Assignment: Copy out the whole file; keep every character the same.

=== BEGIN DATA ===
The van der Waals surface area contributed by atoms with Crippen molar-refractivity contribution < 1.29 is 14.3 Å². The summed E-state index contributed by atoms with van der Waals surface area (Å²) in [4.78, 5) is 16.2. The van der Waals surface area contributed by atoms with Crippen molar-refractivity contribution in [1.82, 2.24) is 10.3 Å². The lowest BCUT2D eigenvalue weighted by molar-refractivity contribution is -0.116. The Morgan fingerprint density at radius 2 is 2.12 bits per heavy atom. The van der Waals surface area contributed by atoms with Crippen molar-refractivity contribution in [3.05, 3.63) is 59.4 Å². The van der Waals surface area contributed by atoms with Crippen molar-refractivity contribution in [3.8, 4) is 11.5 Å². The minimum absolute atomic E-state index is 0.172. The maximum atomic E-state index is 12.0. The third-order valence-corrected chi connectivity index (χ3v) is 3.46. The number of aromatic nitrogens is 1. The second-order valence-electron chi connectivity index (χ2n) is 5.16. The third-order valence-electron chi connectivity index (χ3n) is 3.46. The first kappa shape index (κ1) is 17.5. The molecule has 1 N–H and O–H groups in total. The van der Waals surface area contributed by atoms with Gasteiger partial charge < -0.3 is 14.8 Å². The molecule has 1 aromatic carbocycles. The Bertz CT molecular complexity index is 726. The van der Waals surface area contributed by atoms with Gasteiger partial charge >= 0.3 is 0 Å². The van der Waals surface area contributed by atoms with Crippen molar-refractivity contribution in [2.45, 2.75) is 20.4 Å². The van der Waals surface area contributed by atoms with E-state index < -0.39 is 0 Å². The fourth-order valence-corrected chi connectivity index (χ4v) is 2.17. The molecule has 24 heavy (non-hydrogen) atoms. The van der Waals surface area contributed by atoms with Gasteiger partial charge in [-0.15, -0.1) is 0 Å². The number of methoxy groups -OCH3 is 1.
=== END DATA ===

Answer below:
The van der Waals surface area contributed by atoms with Crippen molar-refractivity contribution < 1.29 is 14.3 Å². The summed E-state index contributed by atoms with van der Waals surface area (Å²) in [4.78, 5) is 16.2. The van der Waals surface area contributed by atoms with Crippen molar-refractivity contribution in [1.82, 2.24) is 10.3 Å². The lowest BCUT2D eigenvalue weighted by molar-refractivity contribution is -0.116. The Morgan fingerprint density at radius 2 is 2.12 bits per heavy atom. The van der Waals surface area contributed by atoms with Crippen molar-refractivity contribution in [3.05, 3.63) is 59.4 Å². The van der Waals surface area contributed by atoms with Crippen molar-refractivity contribution in [3.8, 4) is 11.5 Å². The minimum absolute atomic E-state index is 0.172. The maximum atomic E-state index is 12.0. The third-order valence-corrected chi connectivity index (χ3v) is 3.46. The number of aromatic nitrogens is 1. The second-order valence-electron chi connectivity index (χ2n) is 5.16. The third-order valence-electron chi connectivity index (χ3n) is 3.46. The first kappa shape index (κ1) is 17.5. The molecule has 1 N–H and O–H groups in total. The van der Waals surface area contributed by atoms with Gasteiger partial charge < -0.3 is 14.8 Å². The molecule has 1 aromatic carbocycles. The Bertz CT molecular complexity index is 726. The van der Waals surface area contributed by atoms with Gasteiger partial charge >= 0.3 is 0 Å². The van der Waals surface area contributed by atoms with Crippen molar-refractivity contribution in [2.45, 2.75) is 20.4 Å². The van der Waals surface area contributed by atoms with E-state index < -0.39 is 0 Å². The fourth-order valence-corrected chi connectivity index (χ4v) is 2.17. The molecule has 24 heavy (non-hydrogen) atoms. The van der Waals surface area contributed by atoms with Gasteiger partial charge in [-0.15, -0.1) is 0 Å². The number of methoxy groups -OCH3 is 1.